Overall, in a pilot study of a ginkgo biloba extract for delaying the onset of dementia in the elderly, researchers did not find a reduction in progression to dementia in those using ginkgo versus those using placebo. However, when the researchers took into account participants' adherence to taking the compound, the group that took ginkgo did appear to have a reduced risk of progression and a smaller decline in memory.
This small study funded by the National Institute on Aging and NCCAM and led by Hiroko Dodge, Ph.D., and colleagues at the Oregon Health & Science University and the Oregon State University, followed 118 volunteers age 85 or older over the course of 42 months. The double-blind, randomized, and placebo-controlled study used 80 mg of ginkgo extract taken three times per day. The participants were tested on entering the trial for memory function and other measures of health and were seen every 6 months to assess changes. Overall, both groups had similar reports of adverse events; however, the ginkgo group had more incidences of stroke, but there were no deaths due to stroke.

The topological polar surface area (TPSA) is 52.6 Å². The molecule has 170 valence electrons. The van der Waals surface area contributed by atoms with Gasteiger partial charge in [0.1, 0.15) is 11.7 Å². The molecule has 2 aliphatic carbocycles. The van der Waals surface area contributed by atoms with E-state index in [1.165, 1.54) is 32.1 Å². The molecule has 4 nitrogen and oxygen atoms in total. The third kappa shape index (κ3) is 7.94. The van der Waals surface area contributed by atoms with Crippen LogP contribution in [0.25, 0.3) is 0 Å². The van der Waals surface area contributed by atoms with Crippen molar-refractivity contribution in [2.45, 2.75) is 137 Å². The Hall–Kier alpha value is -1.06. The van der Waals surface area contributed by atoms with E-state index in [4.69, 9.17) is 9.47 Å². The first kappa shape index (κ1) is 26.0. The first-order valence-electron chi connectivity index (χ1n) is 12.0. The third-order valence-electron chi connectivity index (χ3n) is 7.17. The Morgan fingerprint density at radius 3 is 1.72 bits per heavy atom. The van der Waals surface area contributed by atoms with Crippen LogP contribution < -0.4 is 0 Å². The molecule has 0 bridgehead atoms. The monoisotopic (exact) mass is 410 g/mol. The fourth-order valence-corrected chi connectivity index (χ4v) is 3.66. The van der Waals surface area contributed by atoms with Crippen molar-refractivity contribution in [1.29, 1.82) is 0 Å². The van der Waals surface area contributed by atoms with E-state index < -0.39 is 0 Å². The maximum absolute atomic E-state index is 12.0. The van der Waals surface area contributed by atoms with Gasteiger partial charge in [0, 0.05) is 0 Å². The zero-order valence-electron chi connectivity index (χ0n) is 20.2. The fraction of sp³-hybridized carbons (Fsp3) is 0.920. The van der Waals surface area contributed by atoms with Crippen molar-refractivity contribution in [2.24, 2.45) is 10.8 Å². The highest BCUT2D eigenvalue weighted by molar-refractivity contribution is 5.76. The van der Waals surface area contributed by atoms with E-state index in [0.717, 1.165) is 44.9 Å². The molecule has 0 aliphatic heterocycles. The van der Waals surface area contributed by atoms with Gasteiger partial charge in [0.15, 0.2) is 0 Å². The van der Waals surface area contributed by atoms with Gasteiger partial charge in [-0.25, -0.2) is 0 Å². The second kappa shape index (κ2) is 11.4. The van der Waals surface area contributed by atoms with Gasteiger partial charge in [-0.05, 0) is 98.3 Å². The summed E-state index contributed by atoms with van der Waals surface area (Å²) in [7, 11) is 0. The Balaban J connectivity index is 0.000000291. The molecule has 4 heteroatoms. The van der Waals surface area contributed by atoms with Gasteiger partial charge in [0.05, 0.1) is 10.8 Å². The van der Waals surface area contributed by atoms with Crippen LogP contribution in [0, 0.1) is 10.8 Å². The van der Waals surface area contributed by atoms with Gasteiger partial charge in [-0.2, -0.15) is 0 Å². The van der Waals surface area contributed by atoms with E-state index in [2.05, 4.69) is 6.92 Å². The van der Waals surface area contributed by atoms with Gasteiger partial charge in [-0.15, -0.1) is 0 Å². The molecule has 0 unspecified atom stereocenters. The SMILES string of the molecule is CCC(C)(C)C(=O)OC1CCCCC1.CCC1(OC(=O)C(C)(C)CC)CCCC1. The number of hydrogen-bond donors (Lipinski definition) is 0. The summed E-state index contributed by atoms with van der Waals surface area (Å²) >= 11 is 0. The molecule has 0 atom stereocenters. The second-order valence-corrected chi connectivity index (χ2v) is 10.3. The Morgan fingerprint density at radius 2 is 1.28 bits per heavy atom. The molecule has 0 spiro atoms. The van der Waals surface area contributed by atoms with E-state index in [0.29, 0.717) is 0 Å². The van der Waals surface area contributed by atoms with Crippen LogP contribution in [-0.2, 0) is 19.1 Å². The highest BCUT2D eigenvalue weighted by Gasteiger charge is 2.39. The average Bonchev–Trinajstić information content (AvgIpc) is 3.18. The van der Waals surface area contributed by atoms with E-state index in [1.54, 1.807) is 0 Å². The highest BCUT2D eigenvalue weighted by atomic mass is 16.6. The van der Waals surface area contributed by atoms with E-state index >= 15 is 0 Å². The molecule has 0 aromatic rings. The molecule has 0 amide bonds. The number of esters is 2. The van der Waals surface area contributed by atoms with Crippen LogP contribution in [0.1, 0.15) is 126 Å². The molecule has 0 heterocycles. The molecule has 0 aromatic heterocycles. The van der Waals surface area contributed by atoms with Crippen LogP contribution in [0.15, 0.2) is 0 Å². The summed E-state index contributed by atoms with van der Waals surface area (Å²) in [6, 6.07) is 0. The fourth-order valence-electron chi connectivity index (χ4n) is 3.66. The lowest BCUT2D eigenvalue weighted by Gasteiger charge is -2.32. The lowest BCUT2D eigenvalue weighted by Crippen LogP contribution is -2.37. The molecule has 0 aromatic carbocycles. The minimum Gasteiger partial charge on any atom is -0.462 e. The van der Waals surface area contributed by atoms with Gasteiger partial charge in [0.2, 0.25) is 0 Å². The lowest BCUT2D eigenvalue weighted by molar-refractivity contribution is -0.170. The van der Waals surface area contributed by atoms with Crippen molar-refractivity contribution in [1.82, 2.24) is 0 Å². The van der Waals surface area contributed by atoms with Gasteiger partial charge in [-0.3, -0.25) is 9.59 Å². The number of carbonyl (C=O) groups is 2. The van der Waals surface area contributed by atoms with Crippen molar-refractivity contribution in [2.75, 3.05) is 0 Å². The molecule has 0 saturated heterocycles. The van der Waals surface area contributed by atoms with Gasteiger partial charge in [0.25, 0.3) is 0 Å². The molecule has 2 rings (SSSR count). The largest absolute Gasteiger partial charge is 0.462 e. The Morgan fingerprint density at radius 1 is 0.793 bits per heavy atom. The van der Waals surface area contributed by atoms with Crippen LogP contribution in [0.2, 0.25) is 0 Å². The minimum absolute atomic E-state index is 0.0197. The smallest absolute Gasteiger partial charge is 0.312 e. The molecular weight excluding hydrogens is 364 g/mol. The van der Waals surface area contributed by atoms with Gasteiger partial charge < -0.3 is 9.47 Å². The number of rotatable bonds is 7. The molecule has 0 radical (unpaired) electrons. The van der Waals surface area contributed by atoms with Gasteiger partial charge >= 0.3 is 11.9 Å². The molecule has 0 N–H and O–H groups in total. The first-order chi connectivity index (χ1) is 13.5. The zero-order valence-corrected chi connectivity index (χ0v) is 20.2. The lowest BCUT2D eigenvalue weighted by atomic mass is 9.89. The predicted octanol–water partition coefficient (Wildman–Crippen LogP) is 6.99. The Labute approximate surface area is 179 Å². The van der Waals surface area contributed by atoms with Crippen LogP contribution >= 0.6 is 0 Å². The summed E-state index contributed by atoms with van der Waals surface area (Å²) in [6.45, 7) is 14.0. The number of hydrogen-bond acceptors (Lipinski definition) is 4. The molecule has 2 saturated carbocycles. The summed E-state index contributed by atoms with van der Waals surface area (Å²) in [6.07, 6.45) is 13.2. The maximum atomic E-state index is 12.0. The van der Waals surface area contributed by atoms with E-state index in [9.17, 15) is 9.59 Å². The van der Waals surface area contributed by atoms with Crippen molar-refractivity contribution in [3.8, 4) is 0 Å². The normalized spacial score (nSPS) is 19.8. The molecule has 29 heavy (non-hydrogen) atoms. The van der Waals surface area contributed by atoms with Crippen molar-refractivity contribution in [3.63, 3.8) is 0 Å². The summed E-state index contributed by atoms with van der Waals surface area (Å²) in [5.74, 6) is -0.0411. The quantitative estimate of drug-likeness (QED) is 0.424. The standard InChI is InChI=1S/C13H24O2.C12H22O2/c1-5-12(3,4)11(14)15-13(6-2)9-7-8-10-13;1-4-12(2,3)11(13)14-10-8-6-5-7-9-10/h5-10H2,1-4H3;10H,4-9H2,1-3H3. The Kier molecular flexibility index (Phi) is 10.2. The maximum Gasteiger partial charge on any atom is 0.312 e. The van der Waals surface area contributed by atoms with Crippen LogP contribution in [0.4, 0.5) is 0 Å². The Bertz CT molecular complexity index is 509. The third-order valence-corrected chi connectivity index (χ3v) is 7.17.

The study focused on those 85+ years, as more than half of individuals with dementia in developed countries are in their 80s or are older, according to the authors. In addition, with an estimated 8 to 15 percent of those in the same age group progressing to dementia yearly, it is important to find safe treatments that can slow this process. The authors conclude that there are limitations to the study and the suggestive results of a possible benefit from ginkgo need to be confirmed by larger prevention clinical trials.